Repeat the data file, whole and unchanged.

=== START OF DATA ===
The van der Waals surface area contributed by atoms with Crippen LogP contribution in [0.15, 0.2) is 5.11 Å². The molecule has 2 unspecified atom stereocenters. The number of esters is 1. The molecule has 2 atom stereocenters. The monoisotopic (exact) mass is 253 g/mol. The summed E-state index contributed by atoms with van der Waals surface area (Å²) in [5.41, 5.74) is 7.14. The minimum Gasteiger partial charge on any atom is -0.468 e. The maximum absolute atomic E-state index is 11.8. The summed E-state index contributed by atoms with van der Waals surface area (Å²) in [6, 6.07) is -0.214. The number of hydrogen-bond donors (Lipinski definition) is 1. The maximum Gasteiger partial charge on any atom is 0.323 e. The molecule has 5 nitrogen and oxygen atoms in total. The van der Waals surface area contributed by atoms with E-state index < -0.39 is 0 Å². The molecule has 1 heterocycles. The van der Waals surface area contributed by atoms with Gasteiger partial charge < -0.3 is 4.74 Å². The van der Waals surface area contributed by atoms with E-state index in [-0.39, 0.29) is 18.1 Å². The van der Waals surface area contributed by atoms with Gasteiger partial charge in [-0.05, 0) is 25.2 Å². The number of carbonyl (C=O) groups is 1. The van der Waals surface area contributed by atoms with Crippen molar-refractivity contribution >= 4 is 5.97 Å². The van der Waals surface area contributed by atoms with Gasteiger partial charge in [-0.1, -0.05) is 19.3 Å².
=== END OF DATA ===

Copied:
The van der Waals surface area contributed by atoms with Crippen LogP contribution in [0.15, 0.2) is 5.11 Å². The molecule has 2 unspecified atom stereocenters. The number of esters is 1. The molecule has 2 atom stereocenters. The monoisotopic (exact) mass is 253 g/mol. The summed E-state index contributed by atoms with van der Waals surface area (Å²) in [5.41, 5.74) is 7.14. The minimum Gasteiger partial charge on any atom is -0.468 e. The maximum absolute atomic E-state index is 11.8. The summed E-state index contributed by atoms with van der Waals surface area (Å²) in [6, 6.07) is -0.214. The number of hydrogen-bond donors (Lipinski definition) is 1. The maximum Gasteiger partial charge on any atom is 0.323 e. The molecule has 5 nitrogen and oxygen atoms in total. The van der Waals surface area contributed by atoms with E-state index < -0.39 is 0 Å². The molecule has 1 heterocycles. The van der Waals surface area contributed by atoms with Gasteiger partial charge < -0.3 is 4.74 Å². The van der Waals surface area contributed by atoms with E-state index in [-0.39, 0.29) is 18.1 Å². The van der Waals surface area contributed by atoms with Gasteiger partial charge in [-0.05, 0) is 25.2 Å². The number of carbonyl (C=O) groups is 1. The van der Waals surface area contributed by atoms with Crippen molar-refractivity contribution >= 4 is 5.97 Å². The van der Waals surface area contributed by atoms with Gasteiger partial charge in [-0.1, -0.05) is 19.3 Å².